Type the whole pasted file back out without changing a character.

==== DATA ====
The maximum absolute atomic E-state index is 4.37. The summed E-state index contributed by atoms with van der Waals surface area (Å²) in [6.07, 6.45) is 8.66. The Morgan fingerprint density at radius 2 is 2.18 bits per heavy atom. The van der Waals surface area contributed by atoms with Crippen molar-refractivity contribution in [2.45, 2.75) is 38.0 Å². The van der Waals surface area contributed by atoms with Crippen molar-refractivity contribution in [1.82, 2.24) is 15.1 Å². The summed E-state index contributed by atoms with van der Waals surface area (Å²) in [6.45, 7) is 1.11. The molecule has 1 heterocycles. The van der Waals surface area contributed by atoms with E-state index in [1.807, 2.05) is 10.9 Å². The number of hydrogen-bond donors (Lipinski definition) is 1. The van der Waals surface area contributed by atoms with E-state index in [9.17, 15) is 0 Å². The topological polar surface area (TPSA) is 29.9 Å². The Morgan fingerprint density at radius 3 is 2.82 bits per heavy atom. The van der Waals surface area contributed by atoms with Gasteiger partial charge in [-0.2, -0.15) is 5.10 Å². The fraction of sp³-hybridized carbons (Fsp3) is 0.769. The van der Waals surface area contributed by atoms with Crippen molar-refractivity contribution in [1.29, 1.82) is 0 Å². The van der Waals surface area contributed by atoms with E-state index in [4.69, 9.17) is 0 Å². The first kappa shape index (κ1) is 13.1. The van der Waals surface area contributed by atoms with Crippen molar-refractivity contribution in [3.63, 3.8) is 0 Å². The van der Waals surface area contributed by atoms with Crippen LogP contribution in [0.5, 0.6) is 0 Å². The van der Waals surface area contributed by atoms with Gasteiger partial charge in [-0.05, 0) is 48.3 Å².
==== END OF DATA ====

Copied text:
The maximum absolute atomic E-state index is 4.37. The summed E-state index contributed by atoms with van der Waals surface area (Å²) in [6.07, 6.45) is 8.66. The Morgan fingerprint density at radius 2 is 2.18 bits per heavy atom. The van der Waals surface area contributed by atoms with Crippen molar-refractivity contribution in [2.45, 2.75) is 38.0 Å². The van der Waals surface area contributed by atoms with Crippen molar-refractivity contribution in [1.82, 2.24) is 15.1 Å². The summed E-state index contributed by atoms with van der Waals surface area (Å²) in [6.45, 7) is 1.11. The molecule has 1 heterocycles. The van der Waals surface area contributed by atoms with E-state index in [1.807, 2.05) is 10.9 Å². The number of hydrogen-bond donors (Lipinski definition) is 1. The van der Waals surface area contributed by atoms with E-state index in [9.17, 15) is 0 Å². The topological polar surface area (TPSA) is 29.9 Å². The Morgan fingerprint density at radius 3 is 2.82 bits per heavy atom. The van der Waals surface area contributed by atoms with Gasteiger partial charge in [-0.2, -0.15) is 5.10 Å². The fraction of sp³-hybridized carbons (Fsp3) is 0.769. The van der Waals surface area contributed by atoms with Crippen molar-refractivity contribution in [1.29, 1.82) is 0 Å². The van der Waals surface area contributed by atoms with E-state index in [4.69, 9.17) is 0 Å². The first kappa shape index (κ1) is 13.1. The van der Waals surface area contributed by atoms with Crippen molar-refractivity contribution in [3.63, 3.8) is 0 Å². The van der Waals surface area contributed by atoms with Crippen LogP contribution in [0.5, 0.6) is 0 Å². The van der Waals surface area contributed by atoms with Gasteiger partial charge in [-0.05, 0) is 48.3 Å².